Government to vote on immediately suspending all passenger flights for two weeks

Airport to close for 14 days, pending cabinet approval Sunday, as Israel fears import of virus mutations

Passengers wearing full protective suits and masks to protect against the COVID-19 pandemic push their luggage trolleys at the departures area at Ben Gurion Airport on January 19, 2021. (Jack Guez/AFP)
Passengers wearing full protective suits and masks to protect against the COVID-19 pandemic push their luggage trolleys at the departures area at Ben Gurion Airport on January 19, 2021. (Jack Guez/AFP)

Prime Minister Benjamin Netanyahu will seek government approval on Sunday for his proposal to suspend all passenger flights to and from Israel for two weeks, due to growing fears over more infectious coronavirus variants.

Netanyahu held a meeting Saturday night with officials from the Health Ministry, the Transportation Ministry, the National Security Council, and the Civil Aviation Authority where an initial agreement was reached to essentially halt almost all flights “to prevent the entry into Israel of additional coronavirus mutations,” according to a statement by the Prime Minister’s Office.

The agreement, subject to cabinet approval, includes banning all incoming and outgoing flights, restricting arrival to Ben Gurion International Airport, and formulating a separate plan to allow special flights for humanitarian purposes.

People needing to travel may be allowed to do so “in exceptional circumstances” that would require the approval of a committee headed by the directors-general of the health and transportation ministries, according to the PMO announcement.

The proposal will be submitted for cabinet approval on Sunday.

The statement said the restrictions will come into force once approved by the government, though it was not immediately clear if a majority of ministers will back them.

An almost empty Ben Gurion International Airport, outside of Tel Aviv, on January 18, 2021. (Avshalom Sassoni/FLASH90)

The travel ban is set to apply to everyone, when those fully vaccinated, according to an earlier report by Channel 12 news on Saturday. Some Health Ministry officials are suggesting the airport only reopen fully when at least 5 million Israelis have been vaccinated, according to the report, a scenario that may be reached by early March.

Channel 13 reported that the Health Ministry is asking the government to approve the use of advanced surveillance tools to track Israelis returning from overseas meanwhile.

Israel is in the midst of a third nationwide lockdown as it seeks to curb COVID-19 infections while closely watching mutated strains and undertaking a massive vaccination campaign.

On Saturday, a military-led task force warned of the potential emergence of a mutated Israeli variant of the coronavirus. In a report for the Coronavirus National Information and Knowledge Center, Military Intelligence recommended that due to fears over the possible development of an Israeli strain, those who have received vaccines or recovered from COVID-19 be tested for the coronavirus and be subject to quarantine requirements upon entering the country.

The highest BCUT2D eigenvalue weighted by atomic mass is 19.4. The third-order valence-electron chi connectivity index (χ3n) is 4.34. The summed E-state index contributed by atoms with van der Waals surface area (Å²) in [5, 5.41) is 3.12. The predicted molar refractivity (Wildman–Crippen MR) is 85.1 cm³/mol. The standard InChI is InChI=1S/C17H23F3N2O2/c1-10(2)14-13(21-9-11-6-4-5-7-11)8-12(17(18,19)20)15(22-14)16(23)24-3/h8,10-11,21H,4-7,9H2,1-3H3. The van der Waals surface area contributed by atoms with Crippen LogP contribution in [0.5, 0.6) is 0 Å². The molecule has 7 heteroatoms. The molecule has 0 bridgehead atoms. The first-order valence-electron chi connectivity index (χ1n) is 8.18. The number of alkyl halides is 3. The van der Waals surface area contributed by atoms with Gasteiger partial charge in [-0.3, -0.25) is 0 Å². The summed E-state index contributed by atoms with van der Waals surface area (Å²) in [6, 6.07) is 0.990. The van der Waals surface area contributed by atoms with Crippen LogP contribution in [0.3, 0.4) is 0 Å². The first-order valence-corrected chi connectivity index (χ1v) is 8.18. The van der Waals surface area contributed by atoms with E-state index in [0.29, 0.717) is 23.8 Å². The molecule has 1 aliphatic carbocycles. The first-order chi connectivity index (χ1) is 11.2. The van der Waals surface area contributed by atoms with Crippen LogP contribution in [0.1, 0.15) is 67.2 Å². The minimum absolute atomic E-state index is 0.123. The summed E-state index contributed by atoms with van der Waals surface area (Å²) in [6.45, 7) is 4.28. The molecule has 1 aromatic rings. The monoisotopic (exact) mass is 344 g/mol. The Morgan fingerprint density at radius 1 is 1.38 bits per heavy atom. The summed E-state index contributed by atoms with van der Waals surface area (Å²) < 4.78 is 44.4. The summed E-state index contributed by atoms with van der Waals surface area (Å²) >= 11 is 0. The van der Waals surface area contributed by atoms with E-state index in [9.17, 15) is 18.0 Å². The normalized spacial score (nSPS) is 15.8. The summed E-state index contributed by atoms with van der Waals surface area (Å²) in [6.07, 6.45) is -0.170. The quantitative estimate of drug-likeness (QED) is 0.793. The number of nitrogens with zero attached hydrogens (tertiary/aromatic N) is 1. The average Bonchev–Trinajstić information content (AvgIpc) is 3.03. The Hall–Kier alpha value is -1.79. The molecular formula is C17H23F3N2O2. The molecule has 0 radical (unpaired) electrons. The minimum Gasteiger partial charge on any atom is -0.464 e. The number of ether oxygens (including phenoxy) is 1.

“The mass vaccine campaign taking place parallel to the active outbreak in Israel may lead to ‘evolutionary pressure’ on the virus,” the report read.

A technician collects nasal swab samples for COVID-19 at the coronavirus lab at Ben-Gurion International Airport, near Tel Aviv on December 14, 2020. (Yossi Aloni/Flash90)

On Tuesday, Israel’s coronavirus czar Nachman Ash said health officials estimate the British coronavirus variant is behind 30%-40% of current infections in Israel and will become the dominant strain in Israel within weeks. The mutated strain of the virus is more infectious, though it is not considered more deadly.

The country has taken a number of additional steps in recent days aimed at curbing the infections, including raising fines on rule-breakers and increasing limitations on international flights still allowed in.

Starting on Sunday, arrivals from abroad will not be allowed into the country without a negative COVID-19 test carried out within 72 hours of their flight, Channel 13 reported earlier Saturday. Currently, travelers are not obligated to be tested when flying in, though they are required to quarantine for 14 days upon arrival. Travelers presently have the option of being tested at the airport after landing to shorten their quarantine time to 10 days.

Airlines flying into Ben Gurion Airport have been notified not to allow passengers onto flights to Israel if they do not have valid negative tests in hand, the report said.

The government is also expected to approve raising fines Monday on those who defy health regulations: The fine for businesses that open against the rules will double from NIS 5,000 ($1,500) to NIS 10,000 ($3,000). The fines for educational institutions that open illegally and weddings and parties held against the rules will be set at NIS 20,000 ($6,000), the Channel 13 report said.

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